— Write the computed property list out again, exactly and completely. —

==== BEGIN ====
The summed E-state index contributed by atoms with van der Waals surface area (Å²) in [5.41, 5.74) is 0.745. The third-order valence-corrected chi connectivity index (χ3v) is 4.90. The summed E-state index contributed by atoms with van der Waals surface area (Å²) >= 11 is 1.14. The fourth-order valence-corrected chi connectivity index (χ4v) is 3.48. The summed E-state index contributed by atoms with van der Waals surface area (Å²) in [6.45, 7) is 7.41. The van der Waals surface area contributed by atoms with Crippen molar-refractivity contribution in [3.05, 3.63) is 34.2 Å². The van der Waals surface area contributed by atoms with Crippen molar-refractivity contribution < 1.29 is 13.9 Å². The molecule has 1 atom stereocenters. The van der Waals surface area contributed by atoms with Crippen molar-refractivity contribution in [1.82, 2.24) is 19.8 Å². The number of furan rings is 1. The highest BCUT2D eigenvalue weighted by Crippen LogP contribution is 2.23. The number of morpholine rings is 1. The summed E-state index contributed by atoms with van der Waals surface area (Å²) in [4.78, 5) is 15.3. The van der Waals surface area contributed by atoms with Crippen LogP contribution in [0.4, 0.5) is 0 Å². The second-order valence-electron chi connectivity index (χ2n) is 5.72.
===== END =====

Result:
The summed E-state index contributed by atoms with van der Waals surface area (Å²) in [5.41, 5.74) is 0.745. The third-order valence-corrected chi connectivity index (χ3v) is 4.90. The summed E-state index contributed by atoms with van der Waals surface area (Å²) >= 11 is 1.14. The fourth-order valence-corrected chi connectivity index (χ4v) is 3.48. The summed E-state index contributed by atoms with van der Waals surface area (Å²) in [6.45, 7) is 7.41. The van der Waals surface area contributed by atoms with Crippen molar-refractivity contribution in [3.05, 3.63) is 34.2 Å². The van der Waals surface area contributed by atoms with Crippen molar-refractivity contribution < 1.29 is 13.9 Å². The molecule has 1 atom stereocenters. The van der Waals surface area contributed by atoms with Crippen molar-refractivity contribution in [1.82, 2.24) is 19.8 Å². The number of furan rings is 1. The highest BCUT2D eigenvalue weighted by Crippen LogP contribution is 2.23. The number of morpholine rings is 1. The summed E-state index contributed by atoms with van der Waals surface area (Å²) in [4.78, 5) is 15.3. The van der Waals surface area contributed by atoms with Crippen LogP contribution in [0.4, 0.5) is 0 Å². The second-order valence-electron chi connectivity index (χ2n) is 5.72.